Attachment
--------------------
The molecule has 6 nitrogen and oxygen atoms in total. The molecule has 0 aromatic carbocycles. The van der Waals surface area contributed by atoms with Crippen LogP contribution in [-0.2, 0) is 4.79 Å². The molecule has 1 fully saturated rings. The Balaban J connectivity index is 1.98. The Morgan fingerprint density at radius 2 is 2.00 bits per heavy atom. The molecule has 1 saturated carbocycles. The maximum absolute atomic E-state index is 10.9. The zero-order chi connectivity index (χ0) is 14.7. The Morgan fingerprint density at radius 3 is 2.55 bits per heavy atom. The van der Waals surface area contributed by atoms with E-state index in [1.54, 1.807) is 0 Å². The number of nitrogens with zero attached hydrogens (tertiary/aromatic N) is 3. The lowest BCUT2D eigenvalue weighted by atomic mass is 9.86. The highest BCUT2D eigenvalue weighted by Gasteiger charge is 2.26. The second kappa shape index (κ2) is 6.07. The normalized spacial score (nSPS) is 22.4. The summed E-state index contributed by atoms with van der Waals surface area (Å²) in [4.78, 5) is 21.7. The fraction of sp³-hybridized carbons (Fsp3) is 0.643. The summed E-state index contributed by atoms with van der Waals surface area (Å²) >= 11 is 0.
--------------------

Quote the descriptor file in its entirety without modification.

The molecule has 6 nitrogen and oxygen atoms in total. The molecule has 0 aromatic carbocycles. The van der Waals surface area contributed by atoms with Crippen LogP contribution in [-0.2, 0) is 4.79 Å². The molecule has 1 fully saturated rings. The Balaban J connectivity index is 1.98. The Morgan fingerprint density at radius 2 is 2.00 bits per heavy atom. The molecule has 1 saturated carbocycles. The maximum absolute atomic E-state index is 10.9. The zero-order chi connectivity index (χ0) is 14.7. The Morgan fingerprint density at radius 3 is 2.55 bits per heavy atom. The van der Waals surface area contributed by atoms with E-state index in [1.54, 1.807) is 0 Å². The number of nitrogens with zero attached hydrogens (tertiary/aromatic N) is 3. The lowest BCUT2D eigenvalue weighted by atomic mass is 9.86. The highest BCUT2D eigenvalue weighted by Gasteiger charge is 2.26. The second kappa shape index (κ2) is 6.07. The normalized spacial score (nSPS) is 22.4. The summed E-state index contributed by atoms with van der Waals surface area (Å²) in [4.78, 5) is 21.7. The fraction of sp³-hybridized carbons (Fsp3) is 0.643. The summed E-state index contributed by atoms with van der Waals surface area (Å²) >= 11 is 0.